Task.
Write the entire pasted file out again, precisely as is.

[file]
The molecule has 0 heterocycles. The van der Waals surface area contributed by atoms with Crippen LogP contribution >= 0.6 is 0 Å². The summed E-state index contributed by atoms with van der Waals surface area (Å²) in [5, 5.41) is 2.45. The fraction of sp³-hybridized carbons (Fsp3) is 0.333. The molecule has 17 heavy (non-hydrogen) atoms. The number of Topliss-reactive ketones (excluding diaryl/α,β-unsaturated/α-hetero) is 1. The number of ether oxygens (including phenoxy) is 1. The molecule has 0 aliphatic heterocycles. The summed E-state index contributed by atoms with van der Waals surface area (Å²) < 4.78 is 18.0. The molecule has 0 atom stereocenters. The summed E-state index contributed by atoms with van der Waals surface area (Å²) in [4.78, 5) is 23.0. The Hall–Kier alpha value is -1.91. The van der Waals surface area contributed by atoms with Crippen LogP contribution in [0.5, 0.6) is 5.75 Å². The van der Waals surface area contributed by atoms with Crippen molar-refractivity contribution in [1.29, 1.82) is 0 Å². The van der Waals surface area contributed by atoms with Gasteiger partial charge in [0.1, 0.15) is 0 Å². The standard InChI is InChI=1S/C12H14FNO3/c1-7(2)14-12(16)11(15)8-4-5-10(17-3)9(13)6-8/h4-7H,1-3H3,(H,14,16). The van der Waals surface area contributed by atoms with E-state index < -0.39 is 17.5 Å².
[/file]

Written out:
The molecule has 0 heterocycles. The van der Waals surface area contributed by atoms with Crippen LogP contribution >= 0.6 is 0 Å². The summed E-state index contributed by atoms with van der Waals surface area (Å²) in [5, 5.41) is 2.45. The fraction of sp³-hybridized carbons (Fsp3) is 0.333. The molecule has 17 heavy (non-hydrogen) atoms. The number of Topliss-reactive ketones (excluding diaryl/α,β-unsaturated/α-hetero) is 1. The number of ether oxygens (including phenoxy) is 1. The molecule has 0 aliphatic heterocycles. The summed E-state index contributed by atoms with van der Waals surface area (Å²) < 4.78 is 18.0. The molecule has 0 atom stereocenters. The summed E-state index contributed by atoms with van der Waals surface area (Å²) in [4.78, 5) is 23.0. The Hall–Kier alpha value is -1.91. The van der Waals surface area contributed by atoms with Crippen LogP contribution in [0.5, 0.6) is 5.75 Å². The van der Waals surface area contributed by atoms with Crippen molar-refractivity contribution in [1.29, 1.82) is 0 Å². The van der Waals surface area contributed by atoms with Gasteiger partial charge in [0.1, 0.15) is 0 Å². The standard InChI is InChI=1S/C12H14FNO3/c1-7(2)14-12(16)11(15)8-4-5-10(17-3)9(13)6-8/h4-7H,1-3H3,(H,14,16). The van der Waals surface area contributed by atoms with E-state index < -0.39 is 17.5 Å².